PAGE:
Have you ever woken up with a sore neck and unsure of what’s caused? Is it particularly harder to move your neck towards one side? There’s a good chance you have a wry neck!
WHAT IS IT WRY NECK?
The onset of neck pain is typically accompanied by limitations in movement. This can occur after a sudden, sharp movement of the neck or upon waking up. During your sleep, you may have slept in an awkward position for a prolonged period which may have contributed to this.
CAUSES OF WRY NECK
Within the cervical spine, impairments to these structures may be responsible for your pain:
- Stiff joints of the spinal vertebrae
- Muscle spasms
- Irritated intervertebral discs
- Poor posture
Poor sleeping posture and suboptimal neck position during sleep may put increased pressure on the facet joints (in the cervical spine) – causing it to stiffen or ‘lock-up’. This has flow-on effects, causing muscle tightness, spasming and pain. As a response to pain and stiffness, the available range of motion becomes limited. This makes activities in your daily life such as doing head checks when driving difficult!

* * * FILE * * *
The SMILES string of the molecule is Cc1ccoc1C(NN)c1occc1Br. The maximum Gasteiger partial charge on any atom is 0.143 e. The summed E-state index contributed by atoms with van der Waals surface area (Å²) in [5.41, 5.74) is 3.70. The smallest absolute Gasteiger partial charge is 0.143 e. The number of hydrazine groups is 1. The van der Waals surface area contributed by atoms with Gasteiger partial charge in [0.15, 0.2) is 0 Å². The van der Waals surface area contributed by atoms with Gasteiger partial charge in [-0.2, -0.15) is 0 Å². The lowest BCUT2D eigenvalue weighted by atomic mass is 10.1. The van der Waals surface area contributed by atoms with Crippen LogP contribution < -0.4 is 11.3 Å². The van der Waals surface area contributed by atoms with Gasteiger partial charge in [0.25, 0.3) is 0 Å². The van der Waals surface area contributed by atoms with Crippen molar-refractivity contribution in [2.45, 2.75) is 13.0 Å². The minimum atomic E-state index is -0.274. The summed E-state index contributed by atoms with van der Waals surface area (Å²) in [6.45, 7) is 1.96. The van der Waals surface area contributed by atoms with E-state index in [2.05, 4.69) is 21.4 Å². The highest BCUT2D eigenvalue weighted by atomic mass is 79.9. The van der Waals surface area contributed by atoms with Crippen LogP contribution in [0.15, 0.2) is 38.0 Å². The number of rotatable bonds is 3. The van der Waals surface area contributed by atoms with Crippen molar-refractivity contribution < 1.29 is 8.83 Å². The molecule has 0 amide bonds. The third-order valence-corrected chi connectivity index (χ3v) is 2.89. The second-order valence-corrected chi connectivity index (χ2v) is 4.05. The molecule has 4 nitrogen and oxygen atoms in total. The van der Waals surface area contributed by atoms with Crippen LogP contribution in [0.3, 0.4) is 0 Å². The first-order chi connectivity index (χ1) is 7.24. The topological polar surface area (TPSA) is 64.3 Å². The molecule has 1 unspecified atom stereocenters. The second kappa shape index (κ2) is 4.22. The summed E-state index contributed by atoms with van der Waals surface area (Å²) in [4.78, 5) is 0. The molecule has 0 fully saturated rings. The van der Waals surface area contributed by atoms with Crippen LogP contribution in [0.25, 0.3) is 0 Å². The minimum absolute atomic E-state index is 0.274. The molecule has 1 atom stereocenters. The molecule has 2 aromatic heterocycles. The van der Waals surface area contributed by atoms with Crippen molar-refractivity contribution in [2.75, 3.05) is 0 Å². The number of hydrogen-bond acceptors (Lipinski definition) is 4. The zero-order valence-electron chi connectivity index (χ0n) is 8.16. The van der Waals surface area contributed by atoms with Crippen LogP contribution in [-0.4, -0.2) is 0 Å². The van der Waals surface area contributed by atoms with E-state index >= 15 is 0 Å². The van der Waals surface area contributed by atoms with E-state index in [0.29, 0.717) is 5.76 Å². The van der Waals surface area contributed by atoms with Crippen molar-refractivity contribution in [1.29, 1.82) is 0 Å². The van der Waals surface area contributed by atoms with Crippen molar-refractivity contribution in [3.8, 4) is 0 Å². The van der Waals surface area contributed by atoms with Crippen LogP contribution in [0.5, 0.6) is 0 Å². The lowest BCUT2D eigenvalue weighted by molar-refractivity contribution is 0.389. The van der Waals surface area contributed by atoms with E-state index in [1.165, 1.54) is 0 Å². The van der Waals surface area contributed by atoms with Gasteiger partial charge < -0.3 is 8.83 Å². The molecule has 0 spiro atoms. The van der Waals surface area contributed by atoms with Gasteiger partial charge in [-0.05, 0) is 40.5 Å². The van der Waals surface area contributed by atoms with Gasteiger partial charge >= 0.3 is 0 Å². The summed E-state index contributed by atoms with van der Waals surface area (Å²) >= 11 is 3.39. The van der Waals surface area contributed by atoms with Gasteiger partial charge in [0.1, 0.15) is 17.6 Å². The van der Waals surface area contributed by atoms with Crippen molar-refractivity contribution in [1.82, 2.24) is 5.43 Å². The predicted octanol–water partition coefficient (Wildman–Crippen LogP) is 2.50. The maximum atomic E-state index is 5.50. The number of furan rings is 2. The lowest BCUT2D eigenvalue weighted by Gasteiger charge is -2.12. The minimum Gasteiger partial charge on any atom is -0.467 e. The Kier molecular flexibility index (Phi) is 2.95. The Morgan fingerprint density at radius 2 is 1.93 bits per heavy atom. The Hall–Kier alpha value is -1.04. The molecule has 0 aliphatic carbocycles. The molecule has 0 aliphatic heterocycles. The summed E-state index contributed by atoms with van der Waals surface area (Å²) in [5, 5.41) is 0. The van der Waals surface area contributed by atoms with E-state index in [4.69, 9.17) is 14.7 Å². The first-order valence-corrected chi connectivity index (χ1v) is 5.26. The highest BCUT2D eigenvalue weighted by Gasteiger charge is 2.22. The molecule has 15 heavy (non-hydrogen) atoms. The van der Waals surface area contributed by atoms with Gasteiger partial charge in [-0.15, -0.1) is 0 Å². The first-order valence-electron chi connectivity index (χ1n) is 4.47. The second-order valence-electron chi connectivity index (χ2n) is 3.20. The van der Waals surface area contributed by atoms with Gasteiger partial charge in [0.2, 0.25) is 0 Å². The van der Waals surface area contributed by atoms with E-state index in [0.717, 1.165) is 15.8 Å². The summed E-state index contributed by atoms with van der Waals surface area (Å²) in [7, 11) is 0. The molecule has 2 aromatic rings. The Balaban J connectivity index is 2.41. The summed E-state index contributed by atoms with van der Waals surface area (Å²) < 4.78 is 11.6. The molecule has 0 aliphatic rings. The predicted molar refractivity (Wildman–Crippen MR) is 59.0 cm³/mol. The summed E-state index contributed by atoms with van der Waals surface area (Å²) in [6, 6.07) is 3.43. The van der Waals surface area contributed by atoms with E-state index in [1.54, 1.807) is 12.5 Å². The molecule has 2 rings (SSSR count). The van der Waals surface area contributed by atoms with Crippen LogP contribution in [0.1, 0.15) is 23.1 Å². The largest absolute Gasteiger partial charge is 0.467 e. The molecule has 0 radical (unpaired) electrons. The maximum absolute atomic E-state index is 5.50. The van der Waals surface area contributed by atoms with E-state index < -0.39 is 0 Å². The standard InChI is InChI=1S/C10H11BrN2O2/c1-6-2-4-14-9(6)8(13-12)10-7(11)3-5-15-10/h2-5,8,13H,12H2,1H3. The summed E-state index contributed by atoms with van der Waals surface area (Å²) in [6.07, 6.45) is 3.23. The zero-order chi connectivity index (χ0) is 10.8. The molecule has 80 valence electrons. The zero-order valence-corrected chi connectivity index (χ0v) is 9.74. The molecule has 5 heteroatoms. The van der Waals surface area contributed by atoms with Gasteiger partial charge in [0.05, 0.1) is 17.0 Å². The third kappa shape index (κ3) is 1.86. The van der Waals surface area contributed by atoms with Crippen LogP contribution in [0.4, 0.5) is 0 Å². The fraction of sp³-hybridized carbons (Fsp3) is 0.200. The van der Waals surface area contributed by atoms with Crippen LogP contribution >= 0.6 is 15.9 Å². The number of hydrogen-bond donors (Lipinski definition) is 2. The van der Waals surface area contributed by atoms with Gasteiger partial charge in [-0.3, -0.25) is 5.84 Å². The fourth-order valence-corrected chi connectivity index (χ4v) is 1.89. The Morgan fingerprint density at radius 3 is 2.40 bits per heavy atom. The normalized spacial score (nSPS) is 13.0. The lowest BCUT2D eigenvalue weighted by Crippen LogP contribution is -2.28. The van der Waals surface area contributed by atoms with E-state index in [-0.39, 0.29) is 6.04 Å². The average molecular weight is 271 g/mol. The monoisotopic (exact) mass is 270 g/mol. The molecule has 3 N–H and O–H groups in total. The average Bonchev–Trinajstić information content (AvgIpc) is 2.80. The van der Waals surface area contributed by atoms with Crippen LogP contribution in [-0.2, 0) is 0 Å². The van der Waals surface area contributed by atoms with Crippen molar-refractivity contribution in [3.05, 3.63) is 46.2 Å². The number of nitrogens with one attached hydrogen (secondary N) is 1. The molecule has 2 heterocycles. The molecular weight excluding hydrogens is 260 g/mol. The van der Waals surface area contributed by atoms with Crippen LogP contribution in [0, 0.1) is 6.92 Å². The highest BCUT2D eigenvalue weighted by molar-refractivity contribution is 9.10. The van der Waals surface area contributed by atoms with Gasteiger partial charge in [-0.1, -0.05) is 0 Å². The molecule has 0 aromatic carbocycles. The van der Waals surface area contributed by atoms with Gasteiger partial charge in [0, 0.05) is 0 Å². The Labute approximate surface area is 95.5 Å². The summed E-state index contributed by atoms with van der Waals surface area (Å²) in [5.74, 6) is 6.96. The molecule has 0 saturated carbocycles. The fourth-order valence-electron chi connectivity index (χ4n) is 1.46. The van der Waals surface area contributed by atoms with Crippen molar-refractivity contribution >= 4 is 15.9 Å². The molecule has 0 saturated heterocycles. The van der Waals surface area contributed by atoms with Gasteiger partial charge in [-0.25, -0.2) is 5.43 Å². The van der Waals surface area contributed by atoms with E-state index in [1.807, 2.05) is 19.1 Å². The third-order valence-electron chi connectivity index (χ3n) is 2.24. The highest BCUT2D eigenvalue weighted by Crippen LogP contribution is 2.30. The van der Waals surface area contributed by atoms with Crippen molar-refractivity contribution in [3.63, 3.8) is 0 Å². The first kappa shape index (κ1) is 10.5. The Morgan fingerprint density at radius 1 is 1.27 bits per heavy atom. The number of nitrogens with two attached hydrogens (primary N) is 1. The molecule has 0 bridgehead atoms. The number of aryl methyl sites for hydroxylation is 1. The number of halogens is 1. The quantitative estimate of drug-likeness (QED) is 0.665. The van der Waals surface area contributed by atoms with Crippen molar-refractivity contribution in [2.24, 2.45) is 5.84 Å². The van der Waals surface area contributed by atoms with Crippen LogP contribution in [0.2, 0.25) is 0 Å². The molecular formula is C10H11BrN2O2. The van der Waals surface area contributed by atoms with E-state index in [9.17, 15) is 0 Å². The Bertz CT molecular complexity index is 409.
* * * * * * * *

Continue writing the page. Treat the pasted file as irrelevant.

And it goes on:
Another contributing factor towards your neck pain may arise from irritated intervertebral discs. These structures are positioned in between each vertebrae and are responsible for cushioning the spine and are essential for normal mobility and movement. Prolonged poor neck posture may irritate these discs.
PHYSIOTHERAPY MANAGEMENT FOR WRY NECK
This condition can be debilitating and have large implications on your day to day life. Seeing a physiotherapist will help you distinguish the true cause of your pain. It is important to figure out what structure is responsible, as this will determine the most appropriate management strategy. Physiotherapists are well equipped with a range of manual therapy modalities, postural correction techniques and exercise prescription to aid in your recovery.
Written by Peter Duong
If you are experiencing any of the above symptoms, make a booking with Peter at:
Langwarrin Sports Medicine: 03 9789 1233
Mornington Central Physiotherapy: 03 5973 5511